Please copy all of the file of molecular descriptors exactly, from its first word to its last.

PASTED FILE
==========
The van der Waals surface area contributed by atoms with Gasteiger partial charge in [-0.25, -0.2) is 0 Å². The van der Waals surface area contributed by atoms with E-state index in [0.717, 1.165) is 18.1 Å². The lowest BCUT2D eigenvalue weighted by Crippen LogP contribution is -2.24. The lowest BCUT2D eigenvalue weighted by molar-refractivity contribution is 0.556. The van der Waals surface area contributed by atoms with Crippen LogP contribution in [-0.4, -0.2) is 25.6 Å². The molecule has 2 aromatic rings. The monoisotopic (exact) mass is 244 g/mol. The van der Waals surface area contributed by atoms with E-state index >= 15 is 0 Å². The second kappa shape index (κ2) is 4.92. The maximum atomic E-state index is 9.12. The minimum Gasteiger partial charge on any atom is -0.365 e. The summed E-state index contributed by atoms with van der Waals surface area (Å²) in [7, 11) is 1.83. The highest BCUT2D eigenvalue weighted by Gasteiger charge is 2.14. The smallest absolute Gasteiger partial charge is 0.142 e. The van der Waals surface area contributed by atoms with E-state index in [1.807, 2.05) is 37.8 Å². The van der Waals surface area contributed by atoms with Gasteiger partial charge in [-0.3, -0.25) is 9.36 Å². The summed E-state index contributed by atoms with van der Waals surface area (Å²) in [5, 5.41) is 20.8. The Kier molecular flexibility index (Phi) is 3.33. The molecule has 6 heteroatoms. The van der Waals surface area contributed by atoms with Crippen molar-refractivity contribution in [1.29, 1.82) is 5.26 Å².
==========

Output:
The van der Waals surface area contributed by atoms with Gasteiger partial charge in [-0.25, -0.2) is 0 Å². The van der Waals surface area contributed by atoms with E-state index in [0.717, 1.165) is 18.1 Å². The lowest BCUT2D eigenvalue weighted by Crippen LogP contribution is -2.24. The lowest BCUT2D eigenvalue weighted by molar-refractivity contribution is 0.556. The van der Waals surface area contributed by atoms with Crippen LogP contribution in [-0.4, -0.2) is 25.6 Å². The molecule has 2 aromatic rings. The monoisotopic (exact) mass is 244 g/mol. The van der Waals surface area contributed by atoms with E-state index >= 15 is 0 Å². The second kappa shape index (κ2) is 4.92. The maximum atomic E-state index is 9.12. The minimum Gasteiger partial charge on any atom is -0.365 e. The summed E-state index contributed by atoms with van der Waals surface area (Å²) in [7, 11) is 1.83. The highest BCUT2D eigenvalue weighted by Gasteiger charge is 2.14. The smallest absolute Gasteiger partial charge is 0.142 e. The van der Waals surface area contributed by atoms with E-state index in [1.807, 2.05) is 37.8 Å². The van der Waals surface area contributed by atoms with Gasteiger partial charge in [-0.3, -0.25) is 9.36 Å². The summed E-state index contributed by atoms with van der Waals surface area (Å²) in [5, 5.41) is 20.8. The Kier molecular flexibility index (Phi) is 3.33. The molecule has 6 heteroatoms. The van der Waals surface area contributed by atoms with Crippen molar-refractivity contribution in [1.29, 1.82) is 5.26 Å².